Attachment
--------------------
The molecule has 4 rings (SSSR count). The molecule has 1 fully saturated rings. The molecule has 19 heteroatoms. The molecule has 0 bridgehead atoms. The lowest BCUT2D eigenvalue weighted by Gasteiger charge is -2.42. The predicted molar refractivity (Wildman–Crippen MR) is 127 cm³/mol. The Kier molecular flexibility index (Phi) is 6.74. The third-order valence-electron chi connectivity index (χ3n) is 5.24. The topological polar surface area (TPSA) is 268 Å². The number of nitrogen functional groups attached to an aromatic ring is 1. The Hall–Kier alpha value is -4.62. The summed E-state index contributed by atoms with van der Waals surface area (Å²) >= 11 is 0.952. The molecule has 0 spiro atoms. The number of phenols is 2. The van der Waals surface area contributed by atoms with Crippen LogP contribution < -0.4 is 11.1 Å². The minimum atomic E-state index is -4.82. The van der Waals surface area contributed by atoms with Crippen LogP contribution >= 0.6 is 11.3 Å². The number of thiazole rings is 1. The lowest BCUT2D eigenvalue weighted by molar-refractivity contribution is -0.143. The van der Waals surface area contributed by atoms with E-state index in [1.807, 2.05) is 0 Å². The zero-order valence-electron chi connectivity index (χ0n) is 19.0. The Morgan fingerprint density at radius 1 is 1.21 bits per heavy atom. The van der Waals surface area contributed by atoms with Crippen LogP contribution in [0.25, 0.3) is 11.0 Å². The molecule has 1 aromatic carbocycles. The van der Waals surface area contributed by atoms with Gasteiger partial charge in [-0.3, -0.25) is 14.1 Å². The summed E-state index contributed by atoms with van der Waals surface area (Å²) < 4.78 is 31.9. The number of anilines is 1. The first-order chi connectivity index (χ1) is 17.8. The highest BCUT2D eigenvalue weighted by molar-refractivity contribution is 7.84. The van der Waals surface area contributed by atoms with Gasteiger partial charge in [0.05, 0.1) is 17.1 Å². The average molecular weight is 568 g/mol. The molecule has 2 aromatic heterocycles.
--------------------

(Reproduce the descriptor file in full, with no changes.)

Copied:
The molecule has 4 rings (SSSR count). The molecule has 1 fully saturated rings. The molecule has 19 heteroatoms. The molecule has 0 bridgehead atoms. The lowest BCUT2D eigenvalue weighted by Gasteiger charge is -2.42. The predicted molar refractivity (Wildman–Crippen MR) is 127 cm³/mol. The Kier molecular flexibility index (Phi) is 6.74. The third-order valence-electron chi connectivity index (χ3n) is 5.24. The topological polar surface area (TPSA) is 268 Å². The number of nitrogen functional groups attached to an aromatic ring is 1. The Hall–Kier alpha value is -4.62. The summed E-state index contributed by atoms with van der Waals surface area (Å²) >= 11 is 0.952. The molecule has 0 spiro atoms. The number of phenols is 2. The van der Waals surface area contributed by atoms with Crippen LogP contribution < -0.4 is 11.1 Å². The minimum atomic E-state index is -4.82. The van der Waals surface area contributed by atoms with Crippen LogP contribution >= 0.6 is 11.3 Å². The number of thiazole rings is 1. The lowest BCUT2D eigenvalue weighted by molar-refractivity contribution is -0.143. The van der Waals surface area contributed by atoms with E-state index in [1.807, 2.05) is 0 Å². The zero-order valence-electron chi connectivity index (χ0n) is 19.0. The Morgan fingerprint density at radius 1 is 1.21 bits per heavy atom. The van der Waals surface area contributed by atoms with Crippen LogP contribution in [0.25, 0.3) is 11.0 Å². The molecule has 1 aromatic carbocycles. The van der Waals surface area contributed by atoms with Gasteiger partial charge in [-0.3, -0.25) is 14.1 Å². The summed E-state index contributed by atoms with van der Waals surface area (Å²) < 4.78 is 31.9. The number of anilines is 1. The first-order chi connectivity index (χ1) is 17.8. The highest BCUT2D eigenvalue weighted by molar-refractivity contribution is 7.84. The van der Waals surface area contributed by atoms with Gasteiger partial charge in [0.05, 0.1) is 17.1 Å². The average molecular weight is 568 g/mol. The molecule has 2 aromatic heterocycles.